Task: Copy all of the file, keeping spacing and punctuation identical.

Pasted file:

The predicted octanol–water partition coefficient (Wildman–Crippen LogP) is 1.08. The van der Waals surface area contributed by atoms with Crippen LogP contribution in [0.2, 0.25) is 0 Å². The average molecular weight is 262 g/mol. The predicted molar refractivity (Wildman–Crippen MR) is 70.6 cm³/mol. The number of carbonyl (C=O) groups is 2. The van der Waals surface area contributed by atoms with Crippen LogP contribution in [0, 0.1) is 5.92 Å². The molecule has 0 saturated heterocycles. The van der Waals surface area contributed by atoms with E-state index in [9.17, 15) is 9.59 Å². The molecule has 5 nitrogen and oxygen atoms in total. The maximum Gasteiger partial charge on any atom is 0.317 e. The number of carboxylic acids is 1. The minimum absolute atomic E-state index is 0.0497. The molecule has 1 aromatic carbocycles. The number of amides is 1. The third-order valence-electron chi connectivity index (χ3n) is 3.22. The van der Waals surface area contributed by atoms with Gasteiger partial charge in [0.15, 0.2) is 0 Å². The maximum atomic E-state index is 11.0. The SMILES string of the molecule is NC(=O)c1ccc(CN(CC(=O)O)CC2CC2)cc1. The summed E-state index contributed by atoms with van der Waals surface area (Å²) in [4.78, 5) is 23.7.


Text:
The predicted octanol–water partition coefficient (Wildman–Crippen LogP) is 1.08. The van der Waals surface area contributed by atoms with Crippen LogP contribution in [0.2, 0.25) is 0 Å². The average molecular weight is 262 g/mol. The predicted molar refractivity (Wildman–Crippen MR) is 70.6 cm³/mol. The number of carbonyl (C=O) groups is 2. The van der Waals surface area contributed by atoms with Crippen LogP contribution in [0, 0.1) is 5.92 Å². The molecule has 0 saturated heterocycles. The van der Waals surface area contributed by atoms with E-state index in [9.17, 15) is 9.59 Å². The molecule has 5 nitrogen and oxygen atoms in total. The maximum Gasteiger partial charge on any atom is 0.317 e. The number of carboxylic acids is 1. The minimum absolute atomic E-state index is 0.0497. The molecule has 1 aromatic carbocycles. The number of amides is 1. The third-order valence-electron chi connectivity index (χ3n) is 3.22. The van der Waals surface area contributed by atoms with Gasteiger partial charge in [0.15, 0.2) is 0 Å². The maximum atomic E-state index is 11.0. The SMILES string of the molecule is NC(=O)c1ccc(CN(CC(=O)O)CC2CC2)cc1. The summed E-state index contributed by atoms with van der Waals surface area (Å²) in [4.78, 5) is 23.7.